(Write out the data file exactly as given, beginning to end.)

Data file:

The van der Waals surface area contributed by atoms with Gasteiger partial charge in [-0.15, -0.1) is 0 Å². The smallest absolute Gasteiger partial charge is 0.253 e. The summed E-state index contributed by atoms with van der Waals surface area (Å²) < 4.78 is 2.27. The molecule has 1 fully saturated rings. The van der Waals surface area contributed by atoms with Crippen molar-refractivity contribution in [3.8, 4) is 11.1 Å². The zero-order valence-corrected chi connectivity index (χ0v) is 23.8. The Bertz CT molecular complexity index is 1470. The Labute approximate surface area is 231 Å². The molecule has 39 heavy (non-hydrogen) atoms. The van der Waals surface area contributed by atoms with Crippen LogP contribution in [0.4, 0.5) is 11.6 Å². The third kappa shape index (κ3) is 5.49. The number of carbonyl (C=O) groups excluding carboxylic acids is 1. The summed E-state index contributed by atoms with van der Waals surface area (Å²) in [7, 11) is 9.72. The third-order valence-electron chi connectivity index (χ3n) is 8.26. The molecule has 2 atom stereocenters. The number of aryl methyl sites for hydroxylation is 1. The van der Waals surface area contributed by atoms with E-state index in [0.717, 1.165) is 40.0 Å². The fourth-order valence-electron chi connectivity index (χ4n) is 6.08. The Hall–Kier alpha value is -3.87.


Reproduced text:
The van der Waals surface area contributed by atoms with Gasteiger partial charge in [-0.15, -0.1) is 0 Å². The smallest absolute Gasteiger partial charge is 0.253 e. The summed E-state index contributed by atoms with van der Waals surface area (Å²) < 4.78 is 2.27. The molecule has 1 fully saturated rings. The van der Waals surface area contributed by atoms with Crippen molar-refractivity contribution in [3.8, 4) is 11.1 Å². The zero-order valence-corrected chi connectivity index (χ0v) is 23.8. The Bertz CT molecular complexity index is 1470. The Labute approximate surface area is 231 Å². The molecule has 39 heavy (non-hydrogen) atoms. The van der Waals surface area contributed by atoms with Crippen LogP contribution in [0.4, 0.5) is 11.6 Å². The third kappa shape index (κ3) is 5.49. The number of carbonyl (C=O) groups excluding carboxylic acids is 1. The summed E-state index contributed by atoms with van der Waals surface area (Å²) in [7, 11) is 9.72. The third-order valence-electron chi connectivity index (χ3n) is 8.26. The molecule has 2 atom stereocenters. The number of aryl methyl sites for hydroxylation is 1. The van der Waals surface area contributed by atoms with E-state index in [0.717, 1.165) is 40.0 Å². The fourth-order valence-electron chi connectivity index (χ4n) is 6.08. The Hall–Kier alpha value is -3.87.